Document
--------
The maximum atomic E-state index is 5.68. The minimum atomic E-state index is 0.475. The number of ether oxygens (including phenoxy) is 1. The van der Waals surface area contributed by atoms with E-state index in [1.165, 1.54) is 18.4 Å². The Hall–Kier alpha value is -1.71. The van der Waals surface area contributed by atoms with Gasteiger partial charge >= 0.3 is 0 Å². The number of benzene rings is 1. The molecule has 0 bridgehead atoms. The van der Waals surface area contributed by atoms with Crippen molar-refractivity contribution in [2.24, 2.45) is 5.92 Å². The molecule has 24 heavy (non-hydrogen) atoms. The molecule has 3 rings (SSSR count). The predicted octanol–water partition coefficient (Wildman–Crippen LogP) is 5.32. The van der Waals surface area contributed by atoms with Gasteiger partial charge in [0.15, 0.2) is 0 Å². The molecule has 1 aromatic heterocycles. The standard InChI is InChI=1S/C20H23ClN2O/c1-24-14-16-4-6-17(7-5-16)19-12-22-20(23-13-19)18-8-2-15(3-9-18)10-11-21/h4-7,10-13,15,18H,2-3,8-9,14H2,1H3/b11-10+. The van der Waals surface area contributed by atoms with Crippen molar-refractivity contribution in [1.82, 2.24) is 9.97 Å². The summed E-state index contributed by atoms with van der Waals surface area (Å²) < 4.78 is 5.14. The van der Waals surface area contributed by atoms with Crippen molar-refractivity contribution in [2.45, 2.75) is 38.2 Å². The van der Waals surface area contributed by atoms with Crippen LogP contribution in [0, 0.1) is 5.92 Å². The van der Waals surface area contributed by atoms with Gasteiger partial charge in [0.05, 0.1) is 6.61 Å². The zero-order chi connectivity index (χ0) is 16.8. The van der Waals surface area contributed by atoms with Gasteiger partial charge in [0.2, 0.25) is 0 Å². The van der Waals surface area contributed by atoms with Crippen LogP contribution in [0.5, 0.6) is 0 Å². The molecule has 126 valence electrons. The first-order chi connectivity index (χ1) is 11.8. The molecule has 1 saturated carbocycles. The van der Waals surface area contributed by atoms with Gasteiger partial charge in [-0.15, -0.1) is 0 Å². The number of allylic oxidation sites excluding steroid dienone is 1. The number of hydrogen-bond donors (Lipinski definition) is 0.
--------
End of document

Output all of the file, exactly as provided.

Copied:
The maximum atomic E-state index is 5.68. The minimum atomic E-state index is 0.475. The number of ether oxygens (including phenoxy) is 1. The van der Waals surface area contributed by atoms with E-state index in [1.165, 1.54) is 18.4 Å². The Hall–Kier alpha value is -1.71. The van der Waals surface area contributed by atoms with Gasteiger partial charge >= 0.3 is 0 Å². The number of benzene rings is 1. The molecule has 0 bridgehead atoms. The van der Waals surface area contributed by atoms with Crippen molar-refractivity contribution in [2.24, 2.45) is 5.92 Å². The molecule has 24 heavy (non-hydrogen) atoms. The molecule has 3 rings (SSSR count). The predicted octanol–water partition coefficient (Wildman–Crippen LogP) is 5.32. The van der Waals surface area contributed by atoms with Gasteiger partial charge in [0.15, 0.2) is 0 Å². The molecule has 1 aromatic heterocycles. The standard InChI is InChI=1S/C20H23ClN2O/c1-24-14-16-4-6-17(7-5-16)19-12-22-20(23-13-19)18-8-2-15(3-9-18)10-11-21/h4-7,10-13,15,18H,2-3,8-9,14H2,1H3/b11-10+. The van der Waals surface area contributed by atoms with Crippen molar-refractivity contribution in [1.82, 2.24) is 9.97 Å². The summed E-state index contributed by atoms with van der Waals surface area (Å²) < 4.78 is 5.14. The van der Waals surface area contributed by atoms with Crippen molar-refractivity contribution in [2.45, 2.75) is 38.2 Å². The van der Waals surface area contributed by atoms with Crippen LogP contribution in [0, 0.1) is 5.92 Å². The van der Waals surface area contributed by atoms with Gasteiger partial charge in [0.05, 0.1) is 6.61 Å². The zero-order chi connectivity index (χ0) is 16.8. The van der Waals surface area contributed by atoms with Gasteiger partial charge in [0.2, 0.25) is 0 Å². The van der Waals surface area contributed by atoms with Crippen LogP contribution in [0.5, 0.6) is 0 Å². The molecule has 126 valence electrons. The first-order chi connectivity index (χ1) is 11.8. The molecule has 1 saturated carbocycles. The van der Waals surface area contributed by atoms with Gasteiger partial charge in [-0.15, -0.1) is 0 Å². The number of allylic oxidation sites excluding steroid dienone is 1. The number of hydrogen-bond donors (Lipinski definition) is 0.